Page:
Another strategy is to use group work to allow students to learn from each other. For example, in my upper-level courses, I ask students to write their final paper on a recent article in the topic area. All my students find this to be the most challenging assignment of the course. At the beginning of the term, they choose from 4–5 moderately difficult journal articles I pre-select. To help them make an informed choice, I tell them what issues are tackled by each article and, crucially, which articles are most challenging. However, I only allow 4–5 students to work on the same article, so that they, in effect, become a working group. Though everybody has to turn in their own individual paper by the end, they have to work together to present the article as a group to the rest of the class. This means they have to work with each other to understand the article and critique it. The resulting papers are much better than any final papers I received before I implemented this group-based assignment.

Additional Resources:

Can you also help answer this question? Join the conversation in the comments below or email us at PhilTeacherWorkshop@gmail.com. Remember, the best answers are constructive and specific.


  1. I don’t have any suggestions, just merely stopping by to lode my puzzlement that one could take an upper level philosophy course without having had any other philosophy. What kind of course is it that it is both upper level but doesn’t have any prereqs?

    • Sara, at my institution our department is very small, and we do not attract many majors. So for the most part, we simply can’t afford to exclude possible students from our upper-level classes by setting prerequisites on them. To do so would lead to very small enrollments in those classes, which (sadly) could have adverse consequences for our department’s funding and tenure lines. So situations like the one the questioner describes are commonplace.

  2. I think it’s helpful sometimes to have students complete very simple assignments. A complex assignment, like an essay, allows the student to take all of their skills and showcase what they can do. But the complexity means that there are just so many different things for you to comment on, so many different directions you can go in offering advice, it’s hard to give any sort of feedback that will be all too helpful. Especially since complex assignments are also pretty significant portions of the final grade, it is hard to keep a fair rubric in play if you’re also trying to challenge your more advanced students. Simple assignments, however, are different.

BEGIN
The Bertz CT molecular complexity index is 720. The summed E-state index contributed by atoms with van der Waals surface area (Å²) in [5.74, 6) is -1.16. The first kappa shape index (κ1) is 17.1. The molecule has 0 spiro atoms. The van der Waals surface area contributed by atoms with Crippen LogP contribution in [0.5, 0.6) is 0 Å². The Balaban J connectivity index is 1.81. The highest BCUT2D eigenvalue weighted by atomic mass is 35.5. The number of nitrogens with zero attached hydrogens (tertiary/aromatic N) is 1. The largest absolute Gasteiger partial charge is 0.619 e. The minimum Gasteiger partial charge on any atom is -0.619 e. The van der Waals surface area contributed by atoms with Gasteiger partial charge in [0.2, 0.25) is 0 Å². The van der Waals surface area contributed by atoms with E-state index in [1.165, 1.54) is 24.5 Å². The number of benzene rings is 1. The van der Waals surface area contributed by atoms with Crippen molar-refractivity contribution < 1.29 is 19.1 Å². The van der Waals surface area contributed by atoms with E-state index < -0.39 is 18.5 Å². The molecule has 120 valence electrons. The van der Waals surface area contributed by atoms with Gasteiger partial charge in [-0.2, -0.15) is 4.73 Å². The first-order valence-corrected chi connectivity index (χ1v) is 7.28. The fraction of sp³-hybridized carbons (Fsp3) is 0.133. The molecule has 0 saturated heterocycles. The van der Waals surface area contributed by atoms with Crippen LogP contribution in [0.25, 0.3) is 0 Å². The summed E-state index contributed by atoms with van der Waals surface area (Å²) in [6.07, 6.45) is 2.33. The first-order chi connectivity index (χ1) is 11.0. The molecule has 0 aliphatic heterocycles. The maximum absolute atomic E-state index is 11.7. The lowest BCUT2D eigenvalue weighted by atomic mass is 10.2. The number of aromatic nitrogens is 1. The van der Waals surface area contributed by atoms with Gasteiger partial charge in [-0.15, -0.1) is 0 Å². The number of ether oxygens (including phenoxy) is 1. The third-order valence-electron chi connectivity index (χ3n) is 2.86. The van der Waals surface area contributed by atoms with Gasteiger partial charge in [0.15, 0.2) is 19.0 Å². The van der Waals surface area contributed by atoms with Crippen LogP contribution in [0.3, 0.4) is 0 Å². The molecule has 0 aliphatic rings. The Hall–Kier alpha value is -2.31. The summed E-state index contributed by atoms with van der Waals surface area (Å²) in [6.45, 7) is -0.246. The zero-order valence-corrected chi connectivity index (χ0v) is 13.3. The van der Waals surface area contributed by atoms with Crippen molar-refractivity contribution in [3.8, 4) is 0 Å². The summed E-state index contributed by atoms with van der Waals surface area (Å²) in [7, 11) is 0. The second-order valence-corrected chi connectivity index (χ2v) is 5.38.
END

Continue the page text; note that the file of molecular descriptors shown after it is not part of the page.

For instance, here’s a simple assignment: take an article’s main conclusion and express it in your own words. Students are limited to just a single sentence of writing. You’re limited to grading and commenting on just one sentence of writing. But, it still can be an extremely challenging assignment! (I like to point out to students that crafting a single sentence is often far more challenging than crafting a full paragraph.) Completing the assignment, at all, helps novices develop the skill(s) associated with that assignment. At the same time, more advanced students, who can recognize just how much skill is involved in crafting that single sentence to the best of their ability, are also challenged. You can help novices work on the skills of locating conclusions, and you can help the more advanced students work with far more nuanced issues related to crafting precise and clear sentences.

  3. One way to deal with this challenge (I think) is an assignment structure which I’m trying for the first time this quarter in a lower-level class — but which I may extend to my upper-level classes too, as it seems to be going well so far (though we’re only halfway through the quarter!). Full credit: I got the idea from Dustin Locke at Claremont McKenna, when he posted about it some time ago on NewAPPS (here: http://www.newappsblog.com/2013/10/grading-in-academia-and-martial-arts.html#comment-6a00d8341ef41d53ef019b00550c37970b). Locke models his system on video game mechanics. Assignments ascend a series of levels of difficulty. A student must complete one level before moving up to the next. This allows each student to move at their own pace, and to tackle tasks that are appropriate for their current level of skill and understanding.

  4. Just to echo some of what has been said above: one strategy that I’ve adopted is to treat mixed-level classes like cross-listed seminars that combine upper-level undergraduates with entry-level graduate students. I do so by having different assignments for majors and non-majors, while allowing non-majors the option of choosing to complete the more advanced work, if they desire that sort of challenge. I think this fits nicely with the suggestion made above, that one ought not to aim for a middle ground but to differentiate.